Investment volume in the Asia-Pacific region rose 24% year-over-year in the third quarter to $34 billion. Year-to-date volume is $102 billion, up 41% from the same period in 2020 and exactly in line with 2019 levels. Continued supply chain disruptions and rising commodity prices first have affected the region’s economic outlook, and are likely to hold back investment in 2022.

Hong Kong (354%), Australia (121%) and Japan (89%) led year-on-year growth in the third quarter. In Japan, the $2.5 billion sale/leaseback of Dentsu’s headquarters reflected a global trend of corporate tenants taking properties off their balance sheets. Other major office markets such as Seoul, Shanghai, Melbourne and Hong Kong also performed well in the third quarter. Apart from trophy assets, secondary offices in prime locations with potential for upgrading or repositioning are also attracting interest based on demand for quality occupiers. The share of the office sector in the total volume of investments in the Asia-Pacific region remained close to 50%.

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Industry’s share of total investment fell slightly quarter-on-quarter to 21% in the third quarter, but remained well above the 2015-2019 average of 13%. Almost all countries have seen significant growth during the pandemic, particularly Australia and mainland China. Strong investor demand has accelerated capital rate compression in core assets and pushed investors up the risk curve.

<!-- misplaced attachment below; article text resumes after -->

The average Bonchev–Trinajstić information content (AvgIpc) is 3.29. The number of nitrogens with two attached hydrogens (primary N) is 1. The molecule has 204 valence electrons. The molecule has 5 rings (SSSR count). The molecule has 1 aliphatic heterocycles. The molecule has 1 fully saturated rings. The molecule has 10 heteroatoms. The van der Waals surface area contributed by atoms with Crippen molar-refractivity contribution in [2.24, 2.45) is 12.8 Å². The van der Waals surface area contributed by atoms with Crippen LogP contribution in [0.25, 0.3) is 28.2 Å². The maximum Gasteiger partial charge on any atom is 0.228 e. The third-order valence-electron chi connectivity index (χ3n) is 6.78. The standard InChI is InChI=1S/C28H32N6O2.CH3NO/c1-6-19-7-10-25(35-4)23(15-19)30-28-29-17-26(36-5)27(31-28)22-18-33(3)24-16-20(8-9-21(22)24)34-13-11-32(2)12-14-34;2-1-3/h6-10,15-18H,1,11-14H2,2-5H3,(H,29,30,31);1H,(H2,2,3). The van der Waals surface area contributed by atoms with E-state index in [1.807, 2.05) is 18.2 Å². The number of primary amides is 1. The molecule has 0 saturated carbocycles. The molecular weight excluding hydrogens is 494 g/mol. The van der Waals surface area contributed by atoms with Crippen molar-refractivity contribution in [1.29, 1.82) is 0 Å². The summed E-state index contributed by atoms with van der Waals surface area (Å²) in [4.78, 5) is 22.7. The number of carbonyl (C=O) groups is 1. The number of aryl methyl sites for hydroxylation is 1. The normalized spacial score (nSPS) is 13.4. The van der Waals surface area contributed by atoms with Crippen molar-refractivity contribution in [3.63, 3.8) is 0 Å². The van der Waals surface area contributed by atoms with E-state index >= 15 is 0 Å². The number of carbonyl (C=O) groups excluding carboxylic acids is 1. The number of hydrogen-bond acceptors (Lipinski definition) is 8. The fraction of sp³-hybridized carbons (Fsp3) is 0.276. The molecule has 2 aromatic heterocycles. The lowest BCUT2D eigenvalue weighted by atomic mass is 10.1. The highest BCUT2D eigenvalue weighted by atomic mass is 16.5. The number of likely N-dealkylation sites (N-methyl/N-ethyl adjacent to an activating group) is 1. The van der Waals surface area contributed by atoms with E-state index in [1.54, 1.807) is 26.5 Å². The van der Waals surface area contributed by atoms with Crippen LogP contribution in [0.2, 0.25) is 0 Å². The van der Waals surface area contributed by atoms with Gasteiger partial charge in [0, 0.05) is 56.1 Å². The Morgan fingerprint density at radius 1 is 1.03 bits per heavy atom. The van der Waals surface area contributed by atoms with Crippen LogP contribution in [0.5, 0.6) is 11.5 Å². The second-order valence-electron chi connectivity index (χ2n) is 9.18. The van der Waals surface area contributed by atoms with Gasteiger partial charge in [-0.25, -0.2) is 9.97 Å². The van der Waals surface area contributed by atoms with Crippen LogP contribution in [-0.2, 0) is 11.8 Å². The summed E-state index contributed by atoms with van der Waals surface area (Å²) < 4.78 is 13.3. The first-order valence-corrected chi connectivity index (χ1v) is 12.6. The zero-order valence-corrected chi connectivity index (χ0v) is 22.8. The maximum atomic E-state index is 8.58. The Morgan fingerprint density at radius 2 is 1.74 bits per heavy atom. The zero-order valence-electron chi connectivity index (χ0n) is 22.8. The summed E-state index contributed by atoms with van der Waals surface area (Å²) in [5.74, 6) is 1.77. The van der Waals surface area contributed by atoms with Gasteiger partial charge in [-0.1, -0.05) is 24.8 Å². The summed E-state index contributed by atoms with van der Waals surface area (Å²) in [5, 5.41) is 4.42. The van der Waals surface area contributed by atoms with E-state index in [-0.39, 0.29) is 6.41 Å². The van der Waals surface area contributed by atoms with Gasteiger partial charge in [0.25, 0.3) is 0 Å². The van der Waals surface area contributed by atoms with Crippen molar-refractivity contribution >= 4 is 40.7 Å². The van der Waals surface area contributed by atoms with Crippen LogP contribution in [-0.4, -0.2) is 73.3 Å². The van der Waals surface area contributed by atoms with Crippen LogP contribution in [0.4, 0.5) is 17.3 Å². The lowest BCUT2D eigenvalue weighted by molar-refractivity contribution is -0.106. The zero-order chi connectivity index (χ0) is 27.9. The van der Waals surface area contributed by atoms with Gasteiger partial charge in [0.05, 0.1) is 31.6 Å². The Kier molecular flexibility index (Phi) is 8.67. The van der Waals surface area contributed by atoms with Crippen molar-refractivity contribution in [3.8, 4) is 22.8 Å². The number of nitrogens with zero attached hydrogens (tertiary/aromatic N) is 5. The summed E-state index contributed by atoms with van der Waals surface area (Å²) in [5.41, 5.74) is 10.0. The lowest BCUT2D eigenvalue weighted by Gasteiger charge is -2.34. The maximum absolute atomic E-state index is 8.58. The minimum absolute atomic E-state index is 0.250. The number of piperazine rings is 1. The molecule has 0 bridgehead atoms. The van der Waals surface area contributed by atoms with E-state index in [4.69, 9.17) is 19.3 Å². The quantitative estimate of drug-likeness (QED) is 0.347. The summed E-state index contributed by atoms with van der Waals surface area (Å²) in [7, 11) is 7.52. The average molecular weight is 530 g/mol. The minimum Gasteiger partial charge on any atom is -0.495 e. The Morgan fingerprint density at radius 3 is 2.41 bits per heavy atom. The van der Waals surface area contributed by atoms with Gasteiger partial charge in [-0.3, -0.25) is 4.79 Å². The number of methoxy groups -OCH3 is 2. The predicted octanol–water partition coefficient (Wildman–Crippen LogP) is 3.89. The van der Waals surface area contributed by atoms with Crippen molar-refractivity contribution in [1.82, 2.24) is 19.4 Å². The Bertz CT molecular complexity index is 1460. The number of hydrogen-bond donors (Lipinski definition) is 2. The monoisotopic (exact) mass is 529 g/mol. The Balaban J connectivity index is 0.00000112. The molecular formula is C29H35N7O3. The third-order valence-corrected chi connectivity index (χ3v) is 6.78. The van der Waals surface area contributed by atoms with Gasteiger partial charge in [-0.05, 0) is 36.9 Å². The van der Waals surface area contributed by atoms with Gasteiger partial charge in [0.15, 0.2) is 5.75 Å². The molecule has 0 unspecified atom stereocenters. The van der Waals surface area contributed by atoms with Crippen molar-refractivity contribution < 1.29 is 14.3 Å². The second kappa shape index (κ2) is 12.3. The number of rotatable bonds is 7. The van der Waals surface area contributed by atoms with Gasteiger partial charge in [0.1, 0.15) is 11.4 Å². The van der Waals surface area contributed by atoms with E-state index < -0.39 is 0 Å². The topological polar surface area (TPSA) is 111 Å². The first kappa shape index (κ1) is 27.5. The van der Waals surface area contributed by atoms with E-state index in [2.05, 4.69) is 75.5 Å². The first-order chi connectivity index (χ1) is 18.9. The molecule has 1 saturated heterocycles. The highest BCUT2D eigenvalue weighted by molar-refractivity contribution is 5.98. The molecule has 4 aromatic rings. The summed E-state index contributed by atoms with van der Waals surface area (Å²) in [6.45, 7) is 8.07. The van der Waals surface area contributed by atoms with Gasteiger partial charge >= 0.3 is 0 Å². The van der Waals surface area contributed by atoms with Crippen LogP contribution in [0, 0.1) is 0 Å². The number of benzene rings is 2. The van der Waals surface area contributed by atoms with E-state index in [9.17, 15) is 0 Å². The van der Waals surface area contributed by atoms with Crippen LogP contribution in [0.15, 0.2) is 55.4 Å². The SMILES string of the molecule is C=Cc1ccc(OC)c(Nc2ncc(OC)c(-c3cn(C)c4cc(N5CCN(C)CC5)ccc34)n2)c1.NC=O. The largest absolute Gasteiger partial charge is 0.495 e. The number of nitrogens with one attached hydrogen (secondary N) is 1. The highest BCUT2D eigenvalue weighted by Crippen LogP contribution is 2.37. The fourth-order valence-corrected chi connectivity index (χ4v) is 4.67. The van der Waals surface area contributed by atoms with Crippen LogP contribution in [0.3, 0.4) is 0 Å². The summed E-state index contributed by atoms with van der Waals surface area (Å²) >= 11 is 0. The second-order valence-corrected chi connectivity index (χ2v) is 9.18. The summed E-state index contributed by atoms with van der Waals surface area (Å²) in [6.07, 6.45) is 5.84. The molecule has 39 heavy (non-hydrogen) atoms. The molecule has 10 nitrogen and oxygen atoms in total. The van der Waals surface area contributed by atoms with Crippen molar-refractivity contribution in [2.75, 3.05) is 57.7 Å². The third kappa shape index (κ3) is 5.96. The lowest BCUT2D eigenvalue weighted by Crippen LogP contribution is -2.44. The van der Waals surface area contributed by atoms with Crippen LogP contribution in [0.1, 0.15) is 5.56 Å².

The retail and multi-apartment sectors each account for approximately 10% of total investment, with an upward trend in Q3. Hotel investment has yet to pick up, pending a wider easing of travel restrictions. These sectors represent upside potential for the fourth quarter and next year as equity looks for countercyclical opportunities amid tight yields.

Global commercial real estate investment is poised for a strong fourth quarter and a record year in 2021. Strong momentum continues for multifamily and industrial investment, while retail and hotel investment is expected to rebound with increased international mobility. A long-awaited office recovery is taking place in suburban markets, and urban markets will likely follow next year.

CBRE estimates annual global investment volume to grow around 28% in 2021 and, thanks to a strong base, a more moderate 8% in 2022.

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This website uses cookies to improve the user experience. By using our website, you accept our Cookie Policy. Read more Global real estate consultancy JLL expects investment volume to reach around $200 billion in 2022, up 15% from its full-year 2021 estimate of $162-169 billion currently. This forecast despite the new uncertainty